- Only allow national teams to practice during a sanctioned break in collaboration with the WNBA - During Olympic years, we’ve seen Australia and Spain spend the entire summer trying to design their dream game plan of beating the United States, while Team USA plays catch up until the tourney itself. That isn’t fair to the Americans. But in this new universe, the USA will play in the AmeriCup to qualify for the World Cup and the Olympics. So, in the spirit of fairness to everyone, national teams can only practice during the continental tournament breaks. This also applies during Olympic AND World Cup years.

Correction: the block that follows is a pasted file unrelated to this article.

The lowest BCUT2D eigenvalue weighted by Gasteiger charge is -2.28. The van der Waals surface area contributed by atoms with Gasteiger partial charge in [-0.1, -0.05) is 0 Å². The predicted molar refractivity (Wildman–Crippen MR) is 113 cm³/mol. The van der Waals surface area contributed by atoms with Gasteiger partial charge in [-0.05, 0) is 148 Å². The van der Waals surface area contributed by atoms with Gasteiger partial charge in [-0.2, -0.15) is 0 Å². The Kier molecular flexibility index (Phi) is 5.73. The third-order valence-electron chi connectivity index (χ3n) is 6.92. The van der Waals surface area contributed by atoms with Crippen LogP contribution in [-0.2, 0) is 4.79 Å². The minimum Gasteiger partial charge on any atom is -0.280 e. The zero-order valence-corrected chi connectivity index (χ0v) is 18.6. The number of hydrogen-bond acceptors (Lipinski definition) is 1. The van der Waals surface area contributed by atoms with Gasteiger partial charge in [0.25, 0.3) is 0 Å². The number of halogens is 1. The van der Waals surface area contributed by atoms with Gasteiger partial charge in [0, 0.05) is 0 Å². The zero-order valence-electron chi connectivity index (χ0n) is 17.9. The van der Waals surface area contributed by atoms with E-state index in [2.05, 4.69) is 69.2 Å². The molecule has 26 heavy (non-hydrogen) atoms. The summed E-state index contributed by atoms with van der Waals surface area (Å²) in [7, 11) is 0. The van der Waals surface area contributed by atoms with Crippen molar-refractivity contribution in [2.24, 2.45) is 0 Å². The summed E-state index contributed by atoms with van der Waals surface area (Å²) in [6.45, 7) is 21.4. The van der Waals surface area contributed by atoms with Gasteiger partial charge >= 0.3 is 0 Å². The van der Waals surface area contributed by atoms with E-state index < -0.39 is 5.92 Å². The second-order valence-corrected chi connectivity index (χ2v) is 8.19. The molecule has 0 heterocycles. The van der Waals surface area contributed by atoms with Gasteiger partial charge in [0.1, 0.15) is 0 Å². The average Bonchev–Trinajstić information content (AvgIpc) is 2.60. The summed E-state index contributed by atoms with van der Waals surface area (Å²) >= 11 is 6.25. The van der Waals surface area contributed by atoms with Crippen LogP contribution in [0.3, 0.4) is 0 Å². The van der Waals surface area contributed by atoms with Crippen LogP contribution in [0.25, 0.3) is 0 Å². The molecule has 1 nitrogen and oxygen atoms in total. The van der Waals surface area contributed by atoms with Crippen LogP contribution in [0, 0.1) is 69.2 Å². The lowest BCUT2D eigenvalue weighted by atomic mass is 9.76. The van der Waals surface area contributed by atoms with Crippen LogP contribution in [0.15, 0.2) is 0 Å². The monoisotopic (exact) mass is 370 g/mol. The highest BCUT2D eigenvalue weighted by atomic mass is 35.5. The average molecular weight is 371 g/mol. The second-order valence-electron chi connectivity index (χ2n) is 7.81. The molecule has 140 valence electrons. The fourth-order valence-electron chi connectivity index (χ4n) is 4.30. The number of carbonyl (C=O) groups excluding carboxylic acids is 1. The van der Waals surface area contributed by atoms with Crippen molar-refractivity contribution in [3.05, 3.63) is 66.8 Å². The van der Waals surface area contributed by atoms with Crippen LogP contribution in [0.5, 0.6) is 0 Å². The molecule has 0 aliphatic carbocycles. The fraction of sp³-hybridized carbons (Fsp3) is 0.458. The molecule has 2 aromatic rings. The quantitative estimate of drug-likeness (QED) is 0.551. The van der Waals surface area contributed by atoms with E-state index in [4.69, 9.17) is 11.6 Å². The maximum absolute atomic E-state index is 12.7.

- Pause the WNBA season during continental tournaments - Now that the USA is in AmeriCup AND that this tournament will happen around the same time as EuroBasket, AfroBasket, and the Asia Cup, it’s a lot easier for the WNBA to pause the season. It also encourages interested international players to play in America as well because these players can’t practice with their teams in extended training camps.
- Hold WNBA All-Star games annually - We don’t want to see years where the WNBA doesn’t host an All-Star game just because of the Olympics or World Cup. Let’s do it every year. And when you have all of these other measures in place, you’ll see more international stars — like Meesseman — make the game because she would be available all season long.
WNBA and international professional team collaboration suggestions